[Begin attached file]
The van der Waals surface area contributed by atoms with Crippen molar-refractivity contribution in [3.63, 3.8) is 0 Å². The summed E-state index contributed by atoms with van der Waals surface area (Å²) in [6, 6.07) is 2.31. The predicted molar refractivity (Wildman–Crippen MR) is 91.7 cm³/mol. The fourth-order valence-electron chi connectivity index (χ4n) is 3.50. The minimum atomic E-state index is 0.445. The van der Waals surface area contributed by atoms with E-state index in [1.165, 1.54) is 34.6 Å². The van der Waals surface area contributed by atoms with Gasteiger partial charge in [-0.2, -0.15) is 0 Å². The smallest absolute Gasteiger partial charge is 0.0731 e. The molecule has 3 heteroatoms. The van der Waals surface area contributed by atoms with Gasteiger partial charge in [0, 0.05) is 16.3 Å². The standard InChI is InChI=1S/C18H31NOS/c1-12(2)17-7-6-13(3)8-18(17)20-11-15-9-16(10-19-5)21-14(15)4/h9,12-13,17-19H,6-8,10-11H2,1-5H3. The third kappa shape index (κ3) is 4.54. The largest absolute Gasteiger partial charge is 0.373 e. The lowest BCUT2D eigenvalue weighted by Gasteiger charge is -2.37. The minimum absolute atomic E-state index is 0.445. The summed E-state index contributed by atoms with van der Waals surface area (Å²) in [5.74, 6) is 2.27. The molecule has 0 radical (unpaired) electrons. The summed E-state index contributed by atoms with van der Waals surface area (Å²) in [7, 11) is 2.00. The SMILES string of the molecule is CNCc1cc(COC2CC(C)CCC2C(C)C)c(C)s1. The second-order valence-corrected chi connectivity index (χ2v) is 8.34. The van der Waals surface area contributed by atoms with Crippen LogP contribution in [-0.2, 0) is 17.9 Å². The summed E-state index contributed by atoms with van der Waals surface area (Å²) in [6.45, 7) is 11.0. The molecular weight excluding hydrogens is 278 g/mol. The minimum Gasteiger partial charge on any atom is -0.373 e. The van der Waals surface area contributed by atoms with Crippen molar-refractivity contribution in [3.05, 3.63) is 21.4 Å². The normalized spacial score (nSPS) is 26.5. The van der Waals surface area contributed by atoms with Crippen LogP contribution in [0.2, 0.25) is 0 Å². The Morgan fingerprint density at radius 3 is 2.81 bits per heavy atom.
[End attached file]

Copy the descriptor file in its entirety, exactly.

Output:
The van der Waals surface area contributed by atoms with Crippen molar-refractivity contribution in [3.63, 3.8) is 0 Å². The summed E-state index contributed by atoms with van der Waals surface area (Å²) in [6, 6.07) is 2.31. The predicted molar refractivity (Wildman–Crippen MR) is 91.7 cm³/mol. The fourth-order valence-electron chi connectivity index (χ4n) is 3.50. The minimum atomic E-state index is 0.445. The van der Waals surface area contributed by atoms with E-state index in [1.165, 1.54) is 34.6 Å². The van der Waals surface area contributed by atoms with Gasteiger partial charge in [-0.2, -0.15) is 0 Å². The smallest absolute Gasteiger partial charge is 0.0731 e. The molecule has 3 heteroatoms. The van der Waals surface area contributed by atoms with Gasteiger partial charge in [0, 0.05) is 16.3 Å². The standard InChI is InChI=1S/C18H31NOS/c1-12(2)17-7-6-13(3)8-18(17)20-11-15-9-16(10-19-5)21-14(15)4/h9,12-13,17-19H,6-8,10-11H2,1-5H3. The third kappa shape index (κ3) is 4.54. The largest absolute Gasteiger partial charge is 0.373 e. The lowest BCUT2D eigenvalue weighted by Gasteiger charge is -2.37. The minimum absolute atomic E-state index is 0.445. The summed E-state index contributed by atoms with van der Waals surface area (Å²) in [5.74, 6) is 2.27. The molecule has 0 radical (unpaired) electrons. The summed E-state index contributed by atoms with van der Waals surface area (Å²) in [7, 11) is 2.00. The SMILES string of the molecule is CNCc1cc(COC2CC(C)CCC2C(C)C)c(C)s1. The second-order valence-corrected chi connectivity index (χ2v) is 8.34. The van der Waals surface area contributed by atoms with Crippen LogP contribution in [-0.2, 0) is 17.9 Å². The summed E-state index contributed by atoms with van der Waals surface area (Å²) in [6.45, 7) is 11.0. The molecular weight excluding hydrogens is 278 g/mol. The minimum Gasteiger partial charge on any atom is -0.373 e. The van der Waals surface area contributed by atoms with Crippen molar-refractivity contribution in [3.05, 3.63) is 21.4 Å². The normalized spacial score (nSPS) is 26.5. The van der Waals surface area contributed by atoms with Crippen LogP contribution in [0.2, 0.25) is 0 Å². The Morgan fingerprint density at radius 3 is 2.81 bits per heavy atom.